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Optimal monitoring to implement clean technologies when pollution is random

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  • Inés Macho-Stadler
  • David Pérez-Castrillo

Abstract

We analyze a model where firms chose a production technology which, together with some random event, determines the final emission level. We consider the coexistence of two alternative technologies: a "clean" technology, and a "dirty" technology. The environmental regulation is based on taxes over reported emissions, and on penalties over unreported emissions. We show that the optimal inspection policy is a cut-off strategy, for several scenarios concerning the observability of the adoption of the clean technology and the cost of adopting it. We also show that the optimal inspection policy induces the firm to adopt the clean technology if the adoption cost is not too high, but the cost levels for which the firm adopts it depend on the scenario.

Suggested Citation

  • Inés Macho-Stadler & David Pérez-Castrillo, 2006. "Optimal monitoring to implement clean technologies when pollution is random," UFAE and IAE Working Papers 672.06, Unitat de Fonaments de l'Anàlisi Econòmica (UAB) and Institut d'Anàlisi Econòmica (CSIC).
  • Handle: RePEc:aub:autbar:672.06
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    Cited by:

    1. Renan-Ulrich Goetz & Yolanda Martínez, 2013. "Nonpoint source pollution and two-part instruments," Environmental Economics and Policy Studies, Springer;Society for Environmental Economics and Policy Studies - SEEPS, vol. 15(3), pages 237-258, July.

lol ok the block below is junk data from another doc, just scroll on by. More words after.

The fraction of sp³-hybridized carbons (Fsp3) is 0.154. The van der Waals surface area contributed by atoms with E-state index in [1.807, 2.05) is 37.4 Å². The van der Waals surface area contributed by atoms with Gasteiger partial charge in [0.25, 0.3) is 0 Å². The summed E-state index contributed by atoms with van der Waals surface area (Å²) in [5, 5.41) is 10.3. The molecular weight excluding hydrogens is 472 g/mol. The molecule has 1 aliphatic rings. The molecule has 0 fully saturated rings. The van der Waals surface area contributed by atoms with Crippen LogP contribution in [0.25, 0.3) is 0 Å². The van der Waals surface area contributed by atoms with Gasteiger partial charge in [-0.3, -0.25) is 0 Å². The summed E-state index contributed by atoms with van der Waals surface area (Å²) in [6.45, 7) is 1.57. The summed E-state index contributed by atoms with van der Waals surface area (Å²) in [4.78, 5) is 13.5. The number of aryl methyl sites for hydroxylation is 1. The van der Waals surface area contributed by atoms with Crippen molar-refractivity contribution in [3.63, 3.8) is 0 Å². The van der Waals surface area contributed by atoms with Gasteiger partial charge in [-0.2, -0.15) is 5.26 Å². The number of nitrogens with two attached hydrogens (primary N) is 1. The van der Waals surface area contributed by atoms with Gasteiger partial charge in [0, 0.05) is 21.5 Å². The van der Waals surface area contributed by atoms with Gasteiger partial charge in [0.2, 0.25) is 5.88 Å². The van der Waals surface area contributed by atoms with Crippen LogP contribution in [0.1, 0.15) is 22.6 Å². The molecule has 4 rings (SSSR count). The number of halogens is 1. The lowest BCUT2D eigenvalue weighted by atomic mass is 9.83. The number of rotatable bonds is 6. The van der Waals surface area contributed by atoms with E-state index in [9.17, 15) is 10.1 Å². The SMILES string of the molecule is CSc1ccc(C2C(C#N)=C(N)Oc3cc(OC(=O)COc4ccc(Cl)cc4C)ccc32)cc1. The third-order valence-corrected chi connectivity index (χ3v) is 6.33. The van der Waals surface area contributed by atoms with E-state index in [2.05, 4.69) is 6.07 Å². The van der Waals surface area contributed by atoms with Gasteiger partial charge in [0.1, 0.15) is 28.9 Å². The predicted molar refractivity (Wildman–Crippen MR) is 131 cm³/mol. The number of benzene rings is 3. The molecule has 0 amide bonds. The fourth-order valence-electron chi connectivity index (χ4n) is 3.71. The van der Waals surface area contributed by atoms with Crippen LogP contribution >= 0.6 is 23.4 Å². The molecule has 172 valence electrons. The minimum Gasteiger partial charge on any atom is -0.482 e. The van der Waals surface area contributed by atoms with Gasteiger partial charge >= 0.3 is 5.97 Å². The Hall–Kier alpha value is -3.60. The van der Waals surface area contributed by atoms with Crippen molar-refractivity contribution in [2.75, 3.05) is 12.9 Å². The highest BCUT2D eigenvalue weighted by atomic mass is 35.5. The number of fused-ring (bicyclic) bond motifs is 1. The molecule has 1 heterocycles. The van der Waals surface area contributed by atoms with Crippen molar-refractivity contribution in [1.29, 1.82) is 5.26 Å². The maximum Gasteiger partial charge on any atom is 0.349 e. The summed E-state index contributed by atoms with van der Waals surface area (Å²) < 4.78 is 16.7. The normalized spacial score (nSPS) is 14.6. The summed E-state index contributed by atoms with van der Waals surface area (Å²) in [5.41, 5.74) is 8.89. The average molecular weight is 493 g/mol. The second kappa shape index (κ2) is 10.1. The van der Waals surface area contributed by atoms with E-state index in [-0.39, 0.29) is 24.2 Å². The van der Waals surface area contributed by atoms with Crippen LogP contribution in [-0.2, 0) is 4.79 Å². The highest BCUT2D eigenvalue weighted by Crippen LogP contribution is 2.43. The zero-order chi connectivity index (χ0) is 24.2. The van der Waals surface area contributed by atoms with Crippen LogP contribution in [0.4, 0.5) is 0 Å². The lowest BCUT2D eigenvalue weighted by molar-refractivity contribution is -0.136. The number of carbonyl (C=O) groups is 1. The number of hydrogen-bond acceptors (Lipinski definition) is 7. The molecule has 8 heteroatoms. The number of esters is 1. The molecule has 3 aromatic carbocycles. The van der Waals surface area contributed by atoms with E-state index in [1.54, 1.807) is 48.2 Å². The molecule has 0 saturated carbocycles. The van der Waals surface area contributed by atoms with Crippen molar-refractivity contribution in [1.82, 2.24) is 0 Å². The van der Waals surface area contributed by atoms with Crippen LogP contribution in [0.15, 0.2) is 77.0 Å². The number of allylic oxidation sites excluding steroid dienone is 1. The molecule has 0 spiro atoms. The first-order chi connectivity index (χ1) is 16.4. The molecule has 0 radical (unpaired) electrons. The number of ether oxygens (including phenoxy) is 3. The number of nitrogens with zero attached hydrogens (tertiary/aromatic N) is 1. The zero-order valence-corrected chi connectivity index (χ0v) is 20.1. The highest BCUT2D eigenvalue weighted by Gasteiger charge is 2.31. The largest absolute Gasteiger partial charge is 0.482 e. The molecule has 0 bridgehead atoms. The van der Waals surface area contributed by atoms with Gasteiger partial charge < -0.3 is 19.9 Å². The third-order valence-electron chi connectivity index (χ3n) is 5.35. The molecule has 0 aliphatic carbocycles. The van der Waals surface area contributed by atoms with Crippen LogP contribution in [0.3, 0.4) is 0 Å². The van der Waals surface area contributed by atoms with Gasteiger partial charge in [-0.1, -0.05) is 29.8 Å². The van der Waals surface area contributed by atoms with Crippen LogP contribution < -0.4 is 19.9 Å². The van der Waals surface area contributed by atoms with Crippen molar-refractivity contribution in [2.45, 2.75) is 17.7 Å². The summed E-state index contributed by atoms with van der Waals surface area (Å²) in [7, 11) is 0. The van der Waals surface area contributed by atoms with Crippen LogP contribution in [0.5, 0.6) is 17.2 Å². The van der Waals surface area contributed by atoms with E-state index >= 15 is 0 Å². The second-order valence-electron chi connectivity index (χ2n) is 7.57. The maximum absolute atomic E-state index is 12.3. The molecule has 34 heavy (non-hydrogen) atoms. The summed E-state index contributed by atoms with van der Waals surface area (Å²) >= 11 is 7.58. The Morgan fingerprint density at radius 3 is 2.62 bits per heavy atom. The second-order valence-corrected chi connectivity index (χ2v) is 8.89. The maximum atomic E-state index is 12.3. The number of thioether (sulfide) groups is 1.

2. Häckner, Jonas & Herzing, Mathias, 2017. "The effectiveness of environmental inspections in oligopolistic markets," Resource and Energy Economics, Elsevier, vol. 48(C), pages 83-97.
    3. Amegashie, J. Atsu & Ouattara, Bazoumanna & Strobl, Eric, 2007. "Moral Hazard and the Composition of Transfers: Theory with an Application to Foreign Aid," MPRA Paper 3158, University Library of Munich, Germany, revised 06 May 2007.

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    More about this item

    Keywords

    Production technology; random emissions; environmental taxes; optimal monitoring policy.;
    All these keywords.

    JEL classification:

    • K32 - Law and Economics - - Other Substantive Areas of Law - - - Energy, Environmental, Health, and Safety Law
    • K42 - Law and Economics - - Legal Procedure, the Legal System, and Illegal Behavior - - - Illegal Behavior and the Enforcement of Law
    • D82 - Microeconomics - - Information, Knowledge, and Uncertainty - - - Asymmetric and Private Information; Mechanism Design

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